1.a) In the early stages blood can still be seen and there is a white reflection of the upper part of themyometrium though the basal endometrium – the endometrium that is not shedded during the menstruation – and the basal arterioles are visible running parallel with the myometrium and parallel to each other (Fig 3).
1.b) In the later EPP (day 4-8) the endometrium gains a pinkish colour due to the increase in heightnow it is the radial arterioles that grow vertically in the functional layer of the endometrium that are seen as comma like structures pointing upwards (Fig 4).
2.Late proliferative phase (LPP) day 9 – 13/28.
This is the stage where the coiled arteries grow off the radial arteries to grow alongside the endometrial glands to feed the latter. The anatomical aspect of these coiled arterioles – called spiral arteries in the original articles – can only be seen by pressing the hysteroscope into the growing functional layer of the endometrium. The overall colour aspect of the endometrium remains pale pinkish due to the extremely rapid growth in height of the functional layer of the endometrium (Fig 5).
3.Early Secretory phase (ESP) day 17-22/28.
In this phase the endometrium is at its maximum height and due to the physiological oedema of the interglandular tissue it is transparent. Here the scope is able to visually interpret arterioles some 6 μ under the surface. The end part of the coiled arterioles can be seen whereas very small arterioles surrounding the glandular openings cross over these end parts. Moving the tip of the scope gently on the surface makes that these very small arterioles shift with the scope and the end parts of the coiled arteries remain in place giving rise to a two layered endometrium. The overall colour impression of the endometrium is very pale pink (Fig 6).
4.Late Secretory phase (LSP) day 23-25/28.
The densification of the intra glandular tissues of the endometrium, in this stage of the cycle, makes it impossible to visualize the coiled arterioles. The only vascular structures visible are the small arterioles around the endometrial glandular openings. The colour impression now turns to ivory (Fig 7).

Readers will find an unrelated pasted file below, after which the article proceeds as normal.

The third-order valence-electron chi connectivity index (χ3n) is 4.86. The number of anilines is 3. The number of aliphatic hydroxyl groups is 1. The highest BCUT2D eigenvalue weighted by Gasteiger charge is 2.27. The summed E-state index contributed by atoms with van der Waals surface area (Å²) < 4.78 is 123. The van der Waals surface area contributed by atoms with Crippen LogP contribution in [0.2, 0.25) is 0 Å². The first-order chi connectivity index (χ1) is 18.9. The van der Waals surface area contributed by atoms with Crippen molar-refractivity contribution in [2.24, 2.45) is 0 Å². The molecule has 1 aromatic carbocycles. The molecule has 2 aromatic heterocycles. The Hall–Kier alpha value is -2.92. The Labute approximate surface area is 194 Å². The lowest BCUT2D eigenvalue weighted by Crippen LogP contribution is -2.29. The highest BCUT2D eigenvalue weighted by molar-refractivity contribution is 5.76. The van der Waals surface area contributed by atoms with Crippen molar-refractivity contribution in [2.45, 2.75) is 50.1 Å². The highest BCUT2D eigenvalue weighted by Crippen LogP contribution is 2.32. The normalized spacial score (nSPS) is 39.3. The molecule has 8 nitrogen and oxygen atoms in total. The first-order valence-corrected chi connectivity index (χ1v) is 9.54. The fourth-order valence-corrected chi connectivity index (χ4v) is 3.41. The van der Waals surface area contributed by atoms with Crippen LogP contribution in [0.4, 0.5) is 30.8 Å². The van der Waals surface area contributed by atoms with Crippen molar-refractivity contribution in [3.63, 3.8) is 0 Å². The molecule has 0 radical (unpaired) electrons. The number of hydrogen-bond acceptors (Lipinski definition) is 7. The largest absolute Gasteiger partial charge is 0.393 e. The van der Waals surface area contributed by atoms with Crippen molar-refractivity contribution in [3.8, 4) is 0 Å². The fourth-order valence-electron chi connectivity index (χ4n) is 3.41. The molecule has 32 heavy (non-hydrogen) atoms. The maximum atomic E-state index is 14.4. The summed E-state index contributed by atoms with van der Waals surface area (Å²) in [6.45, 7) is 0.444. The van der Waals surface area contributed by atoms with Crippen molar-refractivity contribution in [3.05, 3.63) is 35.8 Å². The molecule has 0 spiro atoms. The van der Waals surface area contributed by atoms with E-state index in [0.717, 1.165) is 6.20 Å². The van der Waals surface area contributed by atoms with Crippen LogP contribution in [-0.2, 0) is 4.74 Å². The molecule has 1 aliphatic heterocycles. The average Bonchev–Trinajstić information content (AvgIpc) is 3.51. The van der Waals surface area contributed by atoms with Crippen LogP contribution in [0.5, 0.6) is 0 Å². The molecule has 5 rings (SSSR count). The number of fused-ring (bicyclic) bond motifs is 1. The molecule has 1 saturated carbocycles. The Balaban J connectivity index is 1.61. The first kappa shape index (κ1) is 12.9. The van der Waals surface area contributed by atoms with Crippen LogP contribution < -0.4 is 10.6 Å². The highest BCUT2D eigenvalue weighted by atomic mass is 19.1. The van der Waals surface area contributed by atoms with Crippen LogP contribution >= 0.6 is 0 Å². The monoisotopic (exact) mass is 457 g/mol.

5.Premenstrual – Menstrual phase (PM-MP) day 26-28/28
In this phase the contact hysteroscopy is no longer needed. On the surface of an ivory-colored endometrium red dots are observed (Fig 8). These do correspond by sub- epithelial bleedings. Due to the decrease in height of the endometrium the coiled arteries start to leak to form dissecting hematomas. These will then cause the shedding of the functional layer of the endometrium starting at the cornu in spiral like fashion (Fig 9).
First of all, it has to be noted that pinpointing the ovulation phase by the visual impressions of the vessels trough the hysteroscope, the original scope of the study, averred to be an illusion due to the fact that hormonal changes do occur first and anatomical changes do follow the latter (5). This study did lead to the division of the cycle in five periods, phases, according to the visual appearance of the arterioles as described in the results, in correlation with the anamnestic data and the pathologic results obtained by direct biopsies through the hysteroscope (1-2). These results have been obtained by CO2 gas distention of the uterine cavity. This gas does induce hyperemia causing the arterioles to be better visible. In the later observations distention fluid has been used. This method of distention allows for the endometrium to “hang” into the uterine cavity allowing for a better detailed observation of the vessels and therefore for a more accurate interpretation (6). With the normal vasculature in mind, focus can be turned on interpreting the visual features of the arterioles of the endometrium in patients with endometrial abnormalities. Histopathology does describe changing in vessel concentration with a significant higher concentration in complex hyperplasia and pill endometrium whilst congestion and dilatation is significantly higher in patients with AUB (3) (Fig 10). These changes can be observed at hysteroscopy even without contact mode. The recent findings concerning the microanatomy of the endometrial glands does strengthen the results of the first studies as the “vertical” glands have a feeding vessel with lots of arborizations, the described coiled arterioles (7 – 8) (Fig 11).
There is also the need to harmonize the denomination of arterioles by both gynaecologists and pathologists in the different phases of the cycle.
Observing the endometrial arterioles during routine hysteroscopy does give valuable information concerning the phase of the cycle and even on possible symptoms as perceived by the patient.
However, as the studies on visualization of the arterioles in the endometrium have been performed in the period of CO2 distention, there is need for large clinical observational studies with liquid distention media.